Another study in Obesity compared two groups of 150 people trying to lose weight. One group was assigned to drink 24 fluid ounces of water per day, and the other was instructed to drink 24 fluid ounces of artificially-sweetened, calorie-free drinks per day. Both groups lost weight, and the artificially-sweetened group actually lost more weight, but this shows again that drinking water can help you lose weight.

Finally, a systematic review from Hospital Nutrition compiled six Randomized Controlled Trials on the effects of water on weight loss, and found that subjects lost between 0.4kg and 8.8kg (0.9lb and 19.5lb) with an average percentage weight loss of 5.15%. These studies used various water drinking tactics: increasing daily water intake, replacing caloric beverages with water, and drinking water before meals. This is very solid evidence that drinking water can help you lose weight, especially when paired with other weight loss tactics like reducing calories and exercising.

Is there an optimum time to drink water to lose weight?

It’s clear that figuring out how to drink more water will be beneficial if you’re trying to lose weight, but are there times in the day that drinking water is more conducive to weight loss? Absolutely!

There are two clear times that are best: when you’re hungry, and right before meals. As discussed above, thirst and hunger signals can be conflated in some individuals, so your hunger signal may actually be thirst. And if it is hunger, drinking water can help you feel full by literally filling your stomach with water. 

There is also decent evidence that drinking water immediately before a meal can help you eat less at that meal by making you fuller sooner. Weight loss aside, when it comes to how to stay hydrated, drinking water when you’re thirsty is also an excellent idea to ensure your body continues to function at its best. 

Putting it all together

If you’re looking to lose weight, deliberately drinking more water is a great idea. It can help you feel full, especially if you drink when hungry and/or right before a meal, it’s calorie-free, it can help you maintain exercise performance, and there is plenty of longer-term evidence to suggest that it can help improve and maintain weight loss. It can be difficult to remember to drink water, and you may not always have a glass and faucet nearby, so having a water bottle in easy reach is a great visual reminder to drink up.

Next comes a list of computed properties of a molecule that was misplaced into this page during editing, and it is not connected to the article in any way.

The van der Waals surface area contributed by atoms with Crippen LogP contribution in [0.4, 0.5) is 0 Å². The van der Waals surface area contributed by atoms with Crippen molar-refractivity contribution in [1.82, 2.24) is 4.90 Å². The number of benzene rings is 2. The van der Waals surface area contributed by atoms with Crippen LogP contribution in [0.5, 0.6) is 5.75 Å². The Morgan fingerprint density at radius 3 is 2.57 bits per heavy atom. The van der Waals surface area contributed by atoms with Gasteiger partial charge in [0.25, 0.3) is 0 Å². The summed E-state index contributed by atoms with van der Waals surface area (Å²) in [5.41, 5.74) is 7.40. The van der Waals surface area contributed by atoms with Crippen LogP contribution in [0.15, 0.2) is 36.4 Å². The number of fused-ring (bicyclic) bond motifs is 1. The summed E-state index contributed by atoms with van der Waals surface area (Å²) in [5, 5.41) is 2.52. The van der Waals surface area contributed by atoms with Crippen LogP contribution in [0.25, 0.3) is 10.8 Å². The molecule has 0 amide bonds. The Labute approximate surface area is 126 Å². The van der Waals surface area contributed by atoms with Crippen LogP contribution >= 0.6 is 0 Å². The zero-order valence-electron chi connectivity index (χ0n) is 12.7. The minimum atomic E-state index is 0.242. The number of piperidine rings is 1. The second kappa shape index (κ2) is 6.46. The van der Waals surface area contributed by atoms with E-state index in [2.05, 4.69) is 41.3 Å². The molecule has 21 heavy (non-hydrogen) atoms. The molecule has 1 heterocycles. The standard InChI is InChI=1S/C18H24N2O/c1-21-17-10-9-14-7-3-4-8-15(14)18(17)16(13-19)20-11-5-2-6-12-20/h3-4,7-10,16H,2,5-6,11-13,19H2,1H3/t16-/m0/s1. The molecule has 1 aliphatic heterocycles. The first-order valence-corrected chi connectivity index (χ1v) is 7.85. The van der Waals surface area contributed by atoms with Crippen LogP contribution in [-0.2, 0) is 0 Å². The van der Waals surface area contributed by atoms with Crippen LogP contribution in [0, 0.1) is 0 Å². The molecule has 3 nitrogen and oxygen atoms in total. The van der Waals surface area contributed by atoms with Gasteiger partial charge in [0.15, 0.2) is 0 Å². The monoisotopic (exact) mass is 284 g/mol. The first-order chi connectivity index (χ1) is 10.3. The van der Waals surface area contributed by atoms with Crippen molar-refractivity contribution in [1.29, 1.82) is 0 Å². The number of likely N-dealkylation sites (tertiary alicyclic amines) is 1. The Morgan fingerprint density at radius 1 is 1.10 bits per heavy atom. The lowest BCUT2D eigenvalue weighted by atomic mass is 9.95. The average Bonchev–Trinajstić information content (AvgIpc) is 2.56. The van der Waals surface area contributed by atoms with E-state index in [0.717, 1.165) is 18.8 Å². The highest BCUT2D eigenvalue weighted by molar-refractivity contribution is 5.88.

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References

Abdelaal, M., le Roux, C. W., & Docherty, N. G. (2017). Morbidity and mortality associated with obesity. Annals of Translational Medicine, 5(7), 161. https://www.ncbi.nlm.nih.gov/pmc/articles/PMC5401682/

FastStats. (2021, September 10). Overweight Prevalence. Retrieved April 14, 2022, from https://www.cdc.gov/nchs/fastats/obesity-overweight.htm

Jiménez Cruz, A., Bracamontes-Castelo, G., & Bacardí-Gascón, M. (2019). Effect of water consumption on weight loss: a systematic review. Nutrición Hospitalaria. https://pubmed.ncbi.nlm.nih.gov/31657610/

Peters, J. C., Beck, J., Cardel, M., Wyatt, H. R., Foster, G. D., Pan, Z., Wojtanowski, A. C., Vander Veur, S. S., Herring, S. J., Brill, C., & Hill, J. O. (2015). The effects of water and non-nutritive sweetened beverages on weight loss and weight maintenance: A randomized clinical trial. Obesity, 24(2), 297–304. https://pubmed.ncbi.nlm.nih.gov/26708700/

Shirreffs, S. M. (2005). The Importance of Good Hydration for Work and Exercise Performance. Nutrition Reviews, 63, S14–S21. https://pubmed.ncbi.nlm.nih.gov/16028568/

Stevenson, R. J., Mahmut, M., & Rooney, K. (2015). Individual differences in the interoceptive states of hunger, fullness and thirst. Appetite, 95, 44–57. https://pubmed.ncbi.nlm.nih.gov/26119812/

Stookey, J. D., Constant, F., Popkin, B. M., & Gardner, C. D. (2008). Drinking Water Is Associated With Weight Loss in Overweight Dieting Women Independent of Diet and Activity. Obesity, 16(11), 2481–2488. https://pubmed.ncbi.nlm.nih.gov/18787524/

Swift, D. L., McGee, J. E., Earnest, C. P., Carlisle, E., Nygard, M., & Johannsen, N. M. (2018). The Effects of Exercise and Physical Activity on Weight Loss and Maintenance. Progress in Cardiovascular Diseases, 61(2), 206–213. https://pubmed.ncbi.nlm.nih.gov/30003901/

Welch, R. W. (2011). Satiety: have we neglected dietary non-nutrients? Proceedings of the Nutrition Society, 70(2), 145–154. https://pubmed.ncbi.nlm.nih.gov/21275081/